It’s been a little over two years since Tampa Mayor Jane Castor announced her goal of having 10,000 new affordable housing units in the city by 2027, what would be the end of a second term in office.
Castor announced Wednesday the city is more than halfway there. Standing between two developers with ongoing projects, Castor said the city has 6,000 units built, planned or under construction with six years to go on her promise.
“We are making tangible progress in meeting our affordable housing goals, but none of us — my administration, the City Council, the development community, the non-profit sector — can let up,” Castor said. “We have a lot of work ahead of us and many ambitious plans and projects are about to begin.”
Castor formed her administration’s Housing Affordability team Aug. 21, 2019 to evaluate affordable housing in the city and come up with a strategy to implement new units. Since then, Castor’s office said the city has invested more than $25 million into affordable housing.
“Faced with limited housing inventory and challenging market trends, the current climate has made the dream of homeownership seem unattainable for many,” Castor said. “But my team and I are rigorously creating pathways to ensure everyone in our community, regardless of their income level, can find a home where they can live comfortably and raise their family.”
The announcement follows a recent study from real estate data company CoStar Group that found rents are rising in every major American city, but none more so than in the Tampa Bay area.
Tampa has identified affordable housing as a household with income at or below 140% of the area median income, or AMI. Natalia Verdina, the city’s economic development spokesperson, said Tampa doesn’t have specific AMI goals. But added the fewest units will be on the high end of AMI affordability and each project is evaluated based on its individual needs and those within the surrounding neighborhoods.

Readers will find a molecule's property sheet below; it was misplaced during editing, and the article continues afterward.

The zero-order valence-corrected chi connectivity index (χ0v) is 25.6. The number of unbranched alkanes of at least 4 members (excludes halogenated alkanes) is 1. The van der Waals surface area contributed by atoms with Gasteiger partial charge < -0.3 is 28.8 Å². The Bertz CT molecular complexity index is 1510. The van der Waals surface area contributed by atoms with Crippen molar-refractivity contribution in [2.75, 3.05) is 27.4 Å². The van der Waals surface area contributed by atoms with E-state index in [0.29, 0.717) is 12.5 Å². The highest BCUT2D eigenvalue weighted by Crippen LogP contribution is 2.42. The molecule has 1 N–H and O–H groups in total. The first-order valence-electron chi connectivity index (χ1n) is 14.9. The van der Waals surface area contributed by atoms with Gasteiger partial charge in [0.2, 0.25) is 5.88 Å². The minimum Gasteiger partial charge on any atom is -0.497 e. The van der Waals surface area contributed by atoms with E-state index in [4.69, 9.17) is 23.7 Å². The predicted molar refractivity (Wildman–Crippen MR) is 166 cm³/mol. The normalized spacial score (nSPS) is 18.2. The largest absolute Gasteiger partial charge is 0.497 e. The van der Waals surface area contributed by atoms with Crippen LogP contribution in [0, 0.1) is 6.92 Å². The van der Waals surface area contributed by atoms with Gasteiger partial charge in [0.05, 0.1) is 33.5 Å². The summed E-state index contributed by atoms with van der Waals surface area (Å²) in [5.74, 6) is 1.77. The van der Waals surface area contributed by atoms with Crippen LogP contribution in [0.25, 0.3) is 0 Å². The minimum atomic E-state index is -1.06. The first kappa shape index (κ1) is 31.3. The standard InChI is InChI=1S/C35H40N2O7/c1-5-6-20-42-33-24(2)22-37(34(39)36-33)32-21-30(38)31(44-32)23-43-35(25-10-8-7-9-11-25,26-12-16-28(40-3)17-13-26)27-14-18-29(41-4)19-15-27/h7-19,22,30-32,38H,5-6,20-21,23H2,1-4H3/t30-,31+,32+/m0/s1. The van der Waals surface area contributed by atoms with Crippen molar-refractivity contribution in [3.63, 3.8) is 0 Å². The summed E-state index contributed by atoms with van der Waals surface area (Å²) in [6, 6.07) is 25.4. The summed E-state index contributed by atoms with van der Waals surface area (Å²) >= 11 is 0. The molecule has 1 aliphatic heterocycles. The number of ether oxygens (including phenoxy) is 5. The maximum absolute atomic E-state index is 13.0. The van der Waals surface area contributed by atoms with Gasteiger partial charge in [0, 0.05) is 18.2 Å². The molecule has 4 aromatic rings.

According to Castor’s Transforming Tampa’s Tomorrow plan, that flexibility allows for a “generic but more inclusive term to describe its objective.”
The city said it’s working to achieve goals with programs like DARE to Own the Dream, which provides financial assistance to new homeowners and the Owner-Occupied Rehabilitation program, which assists homeowners with renovations. Over the last year, the city has provided $1 million each to those programs.
It’s also incentivized developers with offers like the Bonus Density Affordable Housing Incentive project. The program existed before Castor took office, but she said her team reinvigorated it and found the first developer to take advantage of it.
Jonathan Stanton of St. Petersburg-based LEMA Construction is using the incentive program to add additional units to his development at 56th Street South and East Washington Street. Without the program, zoning would’ve allowed Stanton to build 199 units with no affordability requirements. He’s now able to build 234 units, with 24 set aside for affordable housing.
Tampa also has an infill housing program that helps developers build affordable housing on vacant city lots. Castor said 11 local, minority-owned businesses were given vacant lots in East Tampa, Ybor City and Sulphur Springs for free in order to develop affordable housing.
One of those developers, Darrick Fullwood, of AAA Restoration and Builders, joined Castor for Wednesday’s announcement.
This program serves a broader purpose, other than the typical, making money, building houses,” Fullwood said. “It is important to me to be a part of something like this, in my hometown, in the community I grew up in.”